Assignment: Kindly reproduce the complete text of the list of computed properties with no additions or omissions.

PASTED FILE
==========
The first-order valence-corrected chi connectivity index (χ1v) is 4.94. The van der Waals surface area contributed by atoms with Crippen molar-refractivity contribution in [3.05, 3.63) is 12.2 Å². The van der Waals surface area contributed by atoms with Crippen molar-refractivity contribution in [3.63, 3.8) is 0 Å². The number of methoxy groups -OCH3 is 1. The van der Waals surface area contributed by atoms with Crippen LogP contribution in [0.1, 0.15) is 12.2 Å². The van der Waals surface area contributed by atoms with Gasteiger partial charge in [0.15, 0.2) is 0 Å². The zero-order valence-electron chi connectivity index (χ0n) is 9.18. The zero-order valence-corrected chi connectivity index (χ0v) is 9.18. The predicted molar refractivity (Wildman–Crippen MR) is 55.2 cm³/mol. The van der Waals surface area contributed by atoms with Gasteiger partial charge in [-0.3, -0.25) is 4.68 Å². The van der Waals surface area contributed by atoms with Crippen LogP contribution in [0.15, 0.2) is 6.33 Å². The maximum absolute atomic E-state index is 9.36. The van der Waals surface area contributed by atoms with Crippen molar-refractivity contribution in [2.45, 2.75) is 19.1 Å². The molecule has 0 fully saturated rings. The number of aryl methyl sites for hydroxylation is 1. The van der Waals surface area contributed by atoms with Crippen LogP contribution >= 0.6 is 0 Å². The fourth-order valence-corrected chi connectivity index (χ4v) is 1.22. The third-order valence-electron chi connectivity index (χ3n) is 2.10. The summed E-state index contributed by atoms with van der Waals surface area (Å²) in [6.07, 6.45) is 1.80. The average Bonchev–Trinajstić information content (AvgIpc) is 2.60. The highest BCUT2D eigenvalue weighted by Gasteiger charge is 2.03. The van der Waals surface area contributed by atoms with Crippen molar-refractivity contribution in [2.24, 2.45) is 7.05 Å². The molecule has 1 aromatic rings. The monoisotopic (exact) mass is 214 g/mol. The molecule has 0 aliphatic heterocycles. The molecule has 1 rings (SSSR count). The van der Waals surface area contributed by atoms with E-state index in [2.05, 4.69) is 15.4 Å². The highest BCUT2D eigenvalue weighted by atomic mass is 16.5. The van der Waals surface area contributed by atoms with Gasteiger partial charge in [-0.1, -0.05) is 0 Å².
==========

The first-order valence-corrected chi connectivity index (χ1v) is 4.94. The van der Waals surface area contributed by atoms with Crippen molar-refractivity contribution in [3.05, 3.63) is 12.2 Å². The van der Waals surface area contributed by atoms with Crippen molar-refractivity contribution in [3.63, 3.8) is 0 Å². The number of methoxy groups -OCH3 is 1. The van der Waals surface area contributed by atoms with Crippen LogP contribution in [0.1, 0.15) is 12.2 Å². The van der Waals surface area contributed by atoms with Gasteiger partial charge in [0.15, 0.2) is 0 Å². The zero-order valence-electron chi connectivity index (χ0n) is 9.18. The zero-order valence-corrected chi connectivity index (χ0v) is 9.18. The predicted molar refractivity (Wildman–Crippen MR) is 55.2 cm³/mol. The van der Waals surface area contributed by atoms with Gasteiger partial charge in [-0.3, -0.25) is 4.68 Å². The van der Waals surface area contributed by atoms with Crippen LogP contribution in [0.15, 0.2) is 6.33 Å². The maximum absolute atomic E-state index is 9.36. The van der Waals surface area contributed by atoms with Crippen molar-refractivity contribution in [2.45, 2.75) is 19.1 Å². The molecule has 0 fully saturated rings. The number of aryl methyl sites for hydroxylation is 1. The van der Waals surface area contributed by atoms with Crippen LogP contribution >= 0.6 is 0 Å². The fourth-order valence-corrected chi connectivity index (χ4v) is 1.22. The third-order valence-electron chi connectivity index (χ3n) is 2.10. The summed E-state index contributed by atoms with van der Waals surface area (Å²) in [6.07, 6.45) is 1.80. The average Bonchev–Trinajstić information content (AvgIpc) is 2.60. The highest BCUT2D eigenvalue weighted by Gasteiger charge is 2.03. The van der Waals surface area contributed by atoms with Crippen molar-refractivity contribution in [2.24, 2.45) is 7.05 Å². The molecule has 1 aromatic rings. The monoisotopic (exact) mass is 214 g/mol. The molecule has 0 aliphatic heterocycles. The molecule has 1 rings (SSSR count). The van der Waals surface area contributed by atoms with E-state index in [2.05, 4.69) is 15.4 Å². The highest BCUT2D eigenvalue weighted by atomic mass is 16.5. The van der Waals surface area contributed by atoms with Gasteiger partial charge in [-0.1, -0.05) is 0 Å².